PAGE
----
A few weeks later, the exterminator called, ringing the doorbell loudly on a Sunday morning. Mohammad Ameen was an Afghan lad from Cricklewood, robust and green-eyed. Behind closed doors he gave the carpet a thorough going-over, but as he left announced that he hadn’t found a single insect that needed exterminating. ‘But sister, your carpet’s worn out. Just say the word and we’ll fit a new one.’
Mrs Meer chuckled. ‘So you sell carpets too?’
‘Me an’ my friends do a whole lot of things. But fitting a carpet for you, I’d do it all by meself. Beg sent me over as he couldn’t find anyone else to kill them insects.’
Mrs Meer made up her mind to have two rooms re-carpeted. She chose a sandalwood shade which reminded her of the shimmering golden sands of Clifton’s beach in Karachi.
Ameen arrived the following Thursday and worked diligently for a few hours laying the carpet in the first room. The next day, after only a short while, he stopped work, exhausted. ‘Sister, it’s the first day of fasting, aren’t you fasting too? I won’t be able to do all the fetching and carrying by meself. If you’ll allow me to, I’ll ask my mate to come and help me. But it’ll cost you another thirty pound.’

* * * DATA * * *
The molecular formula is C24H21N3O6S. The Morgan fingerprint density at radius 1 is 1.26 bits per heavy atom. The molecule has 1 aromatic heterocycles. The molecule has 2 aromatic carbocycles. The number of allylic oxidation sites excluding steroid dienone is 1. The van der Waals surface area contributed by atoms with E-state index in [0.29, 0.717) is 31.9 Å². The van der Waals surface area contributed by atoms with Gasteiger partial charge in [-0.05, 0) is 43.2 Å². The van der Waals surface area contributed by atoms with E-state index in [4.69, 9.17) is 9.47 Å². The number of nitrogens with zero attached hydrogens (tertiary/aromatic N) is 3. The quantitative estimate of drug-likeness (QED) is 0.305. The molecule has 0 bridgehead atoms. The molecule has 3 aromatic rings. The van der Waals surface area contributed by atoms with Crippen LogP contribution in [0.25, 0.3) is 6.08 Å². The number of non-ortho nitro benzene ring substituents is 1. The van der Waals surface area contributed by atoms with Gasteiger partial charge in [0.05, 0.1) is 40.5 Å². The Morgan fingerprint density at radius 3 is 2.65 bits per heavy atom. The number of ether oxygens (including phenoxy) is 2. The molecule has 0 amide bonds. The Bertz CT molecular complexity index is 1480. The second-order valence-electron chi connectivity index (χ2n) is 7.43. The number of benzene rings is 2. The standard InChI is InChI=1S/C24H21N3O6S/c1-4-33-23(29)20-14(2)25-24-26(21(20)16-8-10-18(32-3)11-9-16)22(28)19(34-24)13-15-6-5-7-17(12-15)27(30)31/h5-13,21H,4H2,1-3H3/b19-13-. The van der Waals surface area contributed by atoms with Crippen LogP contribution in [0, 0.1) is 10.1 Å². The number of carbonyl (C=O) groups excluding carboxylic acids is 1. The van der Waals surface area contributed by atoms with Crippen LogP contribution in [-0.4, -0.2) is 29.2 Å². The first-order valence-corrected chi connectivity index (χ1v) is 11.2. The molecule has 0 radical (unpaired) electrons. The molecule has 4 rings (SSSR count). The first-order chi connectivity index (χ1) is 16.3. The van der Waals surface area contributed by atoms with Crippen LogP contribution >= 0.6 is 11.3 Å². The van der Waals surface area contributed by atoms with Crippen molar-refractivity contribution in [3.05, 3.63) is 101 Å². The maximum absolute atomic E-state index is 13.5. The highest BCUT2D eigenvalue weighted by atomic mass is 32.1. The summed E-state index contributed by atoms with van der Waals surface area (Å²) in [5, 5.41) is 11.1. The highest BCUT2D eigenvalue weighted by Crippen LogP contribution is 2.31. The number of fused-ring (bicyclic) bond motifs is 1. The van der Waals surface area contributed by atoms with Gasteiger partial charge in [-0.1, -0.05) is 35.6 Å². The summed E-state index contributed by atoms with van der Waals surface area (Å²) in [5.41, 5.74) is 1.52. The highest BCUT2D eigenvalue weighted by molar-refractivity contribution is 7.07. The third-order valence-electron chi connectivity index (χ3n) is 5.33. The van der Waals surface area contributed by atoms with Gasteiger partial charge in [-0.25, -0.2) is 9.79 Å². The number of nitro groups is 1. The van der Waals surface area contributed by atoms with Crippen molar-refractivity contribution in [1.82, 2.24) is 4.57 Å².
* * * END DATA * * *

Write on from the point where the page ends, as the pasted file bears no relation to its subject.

There didn’t seem much alternative, with the work half done and her precious objects and other bric-a-brac scattered all over the place.
‘Go ahead,’ Mrs Meer said.
Not long after that the door-bell rang and Ali opened the door to a woman with bobbed reddish hair, dressed in clothes that looked as if they came from a Littlewood’s catalogue. He felt he’d seen her before.
‘You don’t recognise me, sir. Safia!’
How much she’s changed in just a few months, Ali thought.
She worked purposefully with Ameen and by evening the second carpet was down.
On Saturday evening, Ali had just showered and changed to go out. At five o’clock, a colleague at his university was reading a paper on art and exile, and several academics from South Asia and the diaspora were there for the conference. Safia was working with Mrs Meer in the kitchen when the doorbell rang. Ali hurried to the door to find Beg, of the fantasy banquets, standing there, lean and lanky, protruding teeth intact but his grizzled hair now quite white, though his moustache was still black. He held out his hand in greeting. He seemed not to recognise Ali. (Had he changed that much in seven years, or was this pretence?)
‘I’m Beg, boss of the carpet company, come to collect my cheque,’ he said.